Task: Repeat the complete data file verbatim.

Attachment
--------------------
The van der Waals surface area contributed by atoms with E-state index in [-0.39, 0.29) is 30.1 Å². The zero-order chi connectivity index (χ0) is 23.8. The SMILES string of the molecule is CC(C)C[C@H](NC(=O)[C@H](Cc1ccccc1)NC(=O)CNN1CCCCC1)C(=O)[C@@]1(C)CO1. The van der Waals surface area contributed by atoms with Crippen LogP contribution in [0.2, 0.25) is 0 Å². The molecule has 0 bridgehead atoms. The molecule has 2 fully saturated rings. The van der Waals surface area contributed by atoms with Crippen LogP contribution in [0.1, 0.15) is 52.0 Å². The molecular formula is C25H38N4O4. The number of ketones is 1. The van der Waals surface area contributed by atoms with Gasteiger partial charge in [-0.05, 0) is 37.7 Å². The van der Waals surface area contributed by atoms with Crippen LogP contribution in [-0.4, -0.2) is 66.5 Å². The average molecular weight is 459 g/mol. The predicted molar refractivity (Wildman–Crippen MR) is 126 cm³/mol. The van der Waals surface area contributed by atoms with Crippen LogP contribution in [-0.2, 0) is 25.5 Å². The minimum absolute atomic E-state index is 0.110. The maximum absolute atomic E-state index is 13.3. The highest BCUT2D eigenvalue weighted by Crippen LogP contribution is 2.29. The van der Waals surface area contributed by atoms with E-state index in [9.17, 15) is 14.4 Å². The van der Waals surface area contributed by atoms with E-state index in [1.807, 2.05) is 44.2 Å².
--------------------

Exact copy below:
The van der Waals surface area contributed by atoms with E-state index in [-0.39, 0.29) is 30.1 Å². The zero-order chi connectivity index (χ0) is 23.8. The SMILES string of the molecule is CC(C)C[C@H](NC(=O)[C@H](Cc1ccccc1)NC(=O)CNN1CCCCC1)C(=O)[C@@]1(C)CO1. The van der Waals surface area contributed by atoms with Crippen LogP contribution in [0.2, 0.25) is 0 Å². The molecule has 0 bridgehead atoms. The molecule has 2 fully saturated rings. The van der Waals surface area contributed by atoms with Crippen LogP contribution in [0.1, 0.15) is 52.0 Å². The molecular formula is C25H38N4O4. The number of ketones is 1. The van der Waals surface area contributed by atoms with Gasteiger partial charge in [-0.05, 0) is 37.7 Å². The van der Waals surface area contributed by atoms with Crippen LogP contribution in [-0.4, -0.2) is 66.5 Å². The average molecular weight is 459 g/mol. The predicted molar refractivity (Wildman–Crippen MR) is 126 cm³/mol. The van der Waals surface area contributed by atoms with Crippen LogP contribution in [-0.2, 0) is 25.5 Å². The minimum absolute atomic E-state index is 0.110. The maximum absolute atomic E-state index is 13.3. The highest BCUT2D eigenvalue weighted by Crippen LogP contribution is 2.29. The van der Waals surface area contributed by atoms with E-state index in [9.17, 15) is 14.4 Å². The van der Waals surface area contributed by atoms with E-state index in [1.807, 2.05) is 44.2 Å².